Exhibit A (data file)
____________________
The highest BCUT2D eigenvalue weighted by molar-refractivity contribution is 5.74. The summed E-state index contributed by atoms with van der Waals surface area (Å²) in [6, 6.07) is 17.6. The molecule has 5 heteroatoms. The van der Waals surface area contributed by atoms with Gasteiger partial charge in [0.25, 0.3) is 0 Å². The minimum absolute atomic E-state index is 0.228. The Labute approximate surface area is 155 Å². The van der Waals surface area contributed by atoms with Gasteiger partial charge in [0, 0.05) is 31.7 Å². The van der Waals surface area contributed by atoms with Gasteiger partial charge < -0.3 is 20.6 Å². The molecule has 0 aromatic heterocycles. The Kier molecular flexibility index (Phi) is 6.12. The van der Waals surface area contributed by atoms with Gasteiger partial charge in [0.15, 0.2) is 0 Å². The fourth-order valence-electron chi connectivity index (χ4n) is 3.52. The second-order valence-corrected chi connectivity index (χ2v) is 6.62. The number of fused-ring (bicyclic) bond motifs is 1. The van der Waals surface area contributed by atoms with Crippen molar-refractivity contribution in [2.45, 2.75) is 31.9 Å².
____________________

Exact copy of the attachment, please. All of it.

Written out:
The highest BCUT2D eigenvalue weighted by molar-refractivity contribution is 5.74. The summed E-state index contributed by atoms with van der Waals surface area (Å²) in [6, 6.07) is 17.6. The molecule has 5 heteroatoms. The van der Waals surface area contributed by atoms with Gasteiger partial charge in [0.25, 0.3) is 0 Å². The minimum absolute atomic E-state index is 0.228. The Labute approximate surface area is 155 Å². The van der Waals surface area contributed by atoms with Gasteiger partial charge in [0, 0.05) is 31.7 Å². The van der Waals surface area contributed by atoms with Gasteiger partial charge < -0.3 is 20.6 Å². The molecule has 0 aromatic heterocycles. The Kier molecular flexibility index (Phi) is 6.12. The van der Waals surface area contributed by atoms with Gasteiger partial charge in [0.15, 0.2) is 0 Å². The fourth-order valence-electron chi connectivity index (χ4n) is 3.52. The second-order valence-corrected chi connectivity index (χ2v) is 6.62. The number of fused-ring (bicyclic) bond motifs is 1. The van der Waals surface area contributed by atoms with Crippen molar-refractivity contribution in [2.45, 2.75) is 31.9 Å².